Finally, a key vertical for us is big data and analytics. With the growth of IoT devices and the proliferation of data, there’s an opportunity to upgrade insurance analytics by developing new proxies for risk models. The current insurance model is very much black and white where customers are divided into either high risk or low risk groups using the rule of big numbers to calculate averages. Technology offers the opportunity to increase granularity and help insurance companies find new segments of customers that could be covered with more flexible insurance packages. This could reach the point where insurance packages could be built around each individual, although that would need to be balanced with the societal benefits of the existing approach built on the aggregation of risks across a large population of customers.
What is the single biggest change you have seen in the VC industry in the past year?
I would say that one of the biggest changes has been the introduction of mega funds. The Softbank USD 100 Billion Vision Fund has put the traditional VC model on steroids. Funds like these have changed the dynamics in terms of liquidity, some of the top tier VC funds seem to be focused on starting larger funds to strengthen their ability to win large stake deals. Softbank has already entered Southeast Asia, and other deep pocket investors like Alibaba and Tencent will also continue pouring more money into the region.
Another area to watch is the rise of ICOs which provide an alternative funding mechanism for startups. I don’t think that this will cause the end of the traditional VC funding model because ultimately startups will always need to create real assets aside from digital assets like utility tokens and have viable business models, something that VCs can help with, thanks to their extensive expertise in these areas.
Finally, the rise of CVCs is also something that is changing the industry. In fact, over 25% of the money raised globally last year came from CVCs which is unprecedented.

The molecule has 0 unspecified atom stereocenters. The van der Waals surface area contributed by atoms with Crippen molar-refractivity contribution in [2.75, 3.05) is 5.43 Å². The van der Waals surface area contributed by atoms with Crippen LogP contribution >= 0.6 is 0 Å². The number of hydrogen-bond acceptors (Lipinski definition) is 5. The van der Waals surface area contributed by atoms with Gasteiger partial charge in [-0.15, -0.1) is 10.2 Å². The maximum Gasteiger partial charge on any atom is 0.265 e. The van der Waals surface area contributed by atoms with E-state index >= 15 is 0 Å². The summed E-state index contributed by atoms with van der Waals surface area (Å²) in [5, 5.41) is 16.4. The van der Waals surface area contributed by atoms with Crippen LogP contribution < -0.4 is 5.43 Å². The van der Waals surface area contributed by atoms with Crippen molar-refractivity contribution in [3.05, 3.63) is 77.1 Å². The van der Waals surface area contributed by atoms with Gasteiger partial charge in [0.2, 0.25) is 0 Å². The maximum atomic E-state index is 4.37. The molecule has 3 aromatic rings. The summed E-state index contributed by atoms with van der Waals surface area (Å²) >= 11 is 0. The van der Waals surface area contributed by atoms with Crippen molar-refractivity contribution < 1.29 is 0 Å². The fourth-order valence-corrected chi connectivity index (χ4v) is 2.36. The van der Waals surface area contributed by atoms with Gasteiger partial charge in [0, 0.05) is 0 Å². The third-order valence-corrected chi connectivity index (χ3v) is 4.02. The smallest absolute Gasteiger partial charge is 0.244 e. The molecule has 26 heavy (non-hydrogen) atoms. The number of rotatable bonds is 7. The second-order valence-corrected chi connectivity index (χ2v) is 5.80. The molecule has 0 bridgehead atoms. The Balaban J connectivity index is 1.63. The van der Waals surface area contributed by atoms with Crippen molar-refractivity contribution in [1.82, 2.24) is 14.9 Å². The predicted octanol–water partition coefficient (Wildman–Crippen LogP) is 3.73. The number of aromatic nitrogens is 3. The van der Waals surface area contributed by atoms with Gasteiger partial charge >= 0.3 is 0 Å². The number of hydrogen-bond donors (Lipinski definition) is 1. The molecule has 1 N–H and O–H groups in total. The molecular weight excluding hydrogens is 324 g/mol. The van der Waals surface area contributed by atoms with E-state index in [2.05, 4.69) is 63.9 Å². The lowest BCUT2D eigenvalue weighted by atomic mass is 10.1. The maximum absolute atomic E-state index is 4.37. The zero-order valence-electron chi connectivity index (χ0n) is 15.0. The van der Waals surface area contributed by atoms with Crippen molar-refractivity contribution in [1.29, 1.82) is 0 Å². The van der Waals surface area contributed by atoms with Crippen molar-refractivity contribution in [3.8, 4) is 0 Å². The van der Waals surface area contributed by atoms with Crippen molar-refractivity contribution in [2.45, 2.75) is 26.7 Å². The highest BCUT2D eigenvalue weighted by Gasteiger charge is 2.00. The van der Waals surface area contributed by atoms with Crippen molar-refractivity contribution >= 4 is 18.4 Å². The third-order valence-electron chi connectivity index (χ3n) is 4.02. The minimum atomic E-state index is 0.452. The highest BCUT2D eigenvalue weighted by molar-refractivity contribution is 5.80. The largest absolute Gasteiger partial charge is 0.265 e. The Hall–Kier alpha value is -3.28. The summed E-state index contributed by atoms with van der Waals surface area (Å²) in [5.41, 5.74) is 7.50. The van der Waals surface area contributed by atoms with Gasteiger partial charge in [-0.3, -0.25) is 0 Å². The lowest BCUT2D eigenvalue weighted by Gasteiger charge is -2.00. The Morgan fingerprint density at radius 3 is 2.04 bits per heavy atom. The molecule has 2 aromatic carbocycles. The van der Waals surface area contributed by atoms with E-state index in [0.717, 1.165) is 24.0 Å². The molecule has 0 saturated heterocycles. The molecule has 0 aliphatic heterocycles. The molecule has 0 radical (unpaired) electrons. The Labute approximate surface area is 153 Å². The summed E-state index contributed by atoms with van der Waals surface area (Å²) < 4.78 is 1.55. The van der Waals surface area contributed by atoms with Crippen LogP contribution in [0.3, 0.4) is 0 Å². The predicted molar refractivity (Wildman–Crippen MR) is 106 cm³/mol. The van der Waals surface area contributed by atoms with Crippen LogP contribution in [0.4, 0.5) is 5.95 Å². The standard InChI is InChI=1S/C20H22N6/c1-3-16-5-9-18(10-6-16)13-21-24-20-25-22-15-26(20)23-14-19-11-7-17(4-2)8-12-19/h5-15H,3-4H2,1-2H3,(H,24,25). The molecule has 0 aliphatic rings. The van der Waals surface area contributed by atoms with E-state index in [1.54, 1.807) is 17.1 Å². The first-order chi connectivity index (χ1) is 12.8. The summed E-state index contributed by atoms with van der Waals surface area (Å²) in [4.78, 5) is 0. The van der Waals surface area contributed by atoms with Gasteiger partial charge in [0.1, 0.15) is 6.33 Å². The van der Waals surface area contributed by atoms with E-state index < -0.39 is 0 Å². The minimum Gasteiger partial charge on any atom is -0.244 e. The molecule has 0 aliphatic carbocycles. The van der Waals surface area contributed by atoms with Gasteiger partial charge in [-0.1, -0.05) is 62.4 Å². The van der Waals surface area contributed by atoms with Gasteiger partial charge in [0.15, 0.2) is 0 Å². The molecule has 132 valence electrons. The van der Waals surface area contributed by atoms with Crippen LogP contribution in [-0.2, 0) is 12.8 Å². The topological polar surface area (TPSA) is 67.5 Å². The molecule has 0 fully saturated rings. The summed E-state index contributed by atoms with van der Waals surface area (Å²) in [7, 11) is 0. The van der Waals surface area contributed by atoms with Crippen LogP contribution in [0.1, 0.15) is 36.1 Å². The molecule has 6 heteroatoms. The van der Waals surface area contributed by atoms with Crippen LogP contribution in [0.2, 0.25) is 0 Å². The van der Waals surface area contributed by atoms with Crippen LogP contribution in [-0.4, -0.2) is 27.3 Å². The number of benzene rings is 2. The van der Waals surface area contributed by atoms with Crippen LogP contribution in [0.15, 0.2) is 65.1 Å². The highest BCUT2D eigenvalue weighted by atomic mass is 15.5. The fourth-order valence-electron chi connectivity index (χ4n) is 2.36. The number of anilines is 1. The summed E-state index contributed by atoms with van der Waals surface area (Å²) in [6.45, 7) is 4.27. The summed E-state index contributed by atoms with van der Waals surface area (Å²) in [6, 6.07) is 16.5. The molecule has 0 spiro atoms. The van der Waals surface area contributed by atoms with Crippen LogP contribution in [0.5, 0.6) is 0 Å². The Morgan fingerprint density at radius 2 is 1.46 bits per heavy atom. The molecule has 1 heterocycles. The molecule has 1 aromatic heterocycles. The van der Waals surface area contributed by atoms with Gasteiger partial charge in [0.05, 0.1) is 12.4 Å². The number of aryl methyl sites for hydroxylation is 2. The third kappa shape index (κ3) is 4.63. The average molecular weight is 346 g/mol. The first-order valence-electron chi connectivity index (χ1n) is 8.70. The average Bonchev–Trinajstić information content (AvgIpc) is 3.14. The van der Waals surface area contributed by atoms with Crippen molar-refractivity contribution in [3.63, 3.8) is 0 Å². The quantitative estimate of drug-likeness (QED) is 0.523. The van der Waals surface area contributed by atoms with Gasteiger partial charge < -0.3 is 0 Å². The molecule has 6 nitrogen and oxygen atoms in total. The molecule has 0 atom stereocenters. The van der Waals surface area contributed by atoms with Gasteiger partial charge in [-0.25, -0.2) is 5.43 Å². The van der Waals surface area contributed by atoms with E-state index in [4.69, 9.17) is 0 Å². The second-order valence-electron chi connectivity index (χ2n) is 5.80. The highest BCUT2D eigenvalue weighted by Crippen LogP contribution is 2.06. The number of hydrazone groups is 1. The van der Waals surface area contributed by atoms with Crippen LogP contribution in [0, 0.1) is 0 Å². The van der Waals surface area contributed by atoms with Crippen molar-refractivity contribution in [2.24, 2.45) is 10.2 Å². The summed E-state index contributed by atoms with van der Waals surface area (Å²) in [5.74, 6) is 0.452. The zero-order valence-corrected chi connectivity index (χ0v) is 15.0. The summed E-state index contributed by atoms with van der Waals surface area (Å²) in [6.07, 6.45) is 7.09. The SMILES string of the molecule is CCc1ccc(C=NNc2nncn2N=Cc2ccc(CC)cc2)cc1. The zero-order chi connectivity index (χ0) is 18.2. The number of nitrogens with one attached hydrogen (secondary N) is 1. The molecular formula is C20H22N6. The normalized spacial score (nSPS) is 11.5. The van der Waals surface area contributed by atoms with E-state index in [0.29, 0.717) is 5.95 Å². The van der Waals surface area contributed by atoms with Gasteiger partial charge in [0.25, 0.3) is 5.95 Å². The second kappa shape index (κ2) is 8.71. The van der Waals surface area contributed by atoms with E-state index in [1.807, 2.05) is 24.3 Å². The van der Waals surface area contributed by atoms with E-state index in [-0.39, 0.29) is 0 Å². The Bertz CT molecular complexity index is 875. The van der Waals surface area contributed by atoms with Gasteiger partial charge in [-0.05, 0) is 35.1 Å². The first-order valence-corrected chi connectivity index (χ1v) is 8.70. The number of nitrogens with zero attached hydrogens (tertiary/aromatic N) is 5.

Where do you see the biggest recent disruption in the insurance industry?
Various aspects of the insurance supply chain are being disrupted – distribution, products and customer engagement to name a few. However, the insurance business model per se hasn’t been disrupted wholesale and is unlikely to change in the near future. There are some exciting developments, especially on the general insurance front including areas like car and home insurance where we’ve seen a flurry of start-ups coming to markets. The life insurance sector is a lot more complex and harder to tackle. Aviva and Tencent are giving it a go and formed a joint venture in Hong Kong that launched the first fully digital life insurance company. I believe that the big part of the journey is still ahead of us. Ultimately, with new technologies like IoT, blockchain and AI, massive disruption lies ahead for the insurance industry.
What is your average day like? What is your favourite part of the day in your professional life?
I really enjoy meeting passionate entrepreneurs and founders, understanding how they are solving real-world problems. It’s a privilege to be able to change an aspect of people’s lives and make the world a better place. Whenever we consider making an investment, we think about how it will change lives by solving a big pain point and that’s the highlight of what I do.
My best days would be when I get to meet up with new companies and founders who are hungry about making a dent in the universe as well as with existing ones in our portfolio and help them.
How would you sum up your experience at SPECTRUM so far and are there any strategic connections that you have made?
What I like about SPECTRUM is the opportunity to network with key players in the ecosystem that it affords. I have met a host of startups and other investors and feel that the whole ecosystem acts as a catalyst to promote tech innovation. Our relationship with Golden Equator also allows for co-investments, the many events that they have organised allow its members to meet like-minded people, and get plugged into their wider ecosystem. I look forward to exploring further how we can work together in the insurtech arena.
And there we have it, Fernand and Aviva Ventures looking to continue and grow its strong insurtech presence in the region. Watch this space for next month’s edition, where we interview another member of SPECTRUM and find out more of how the business functions.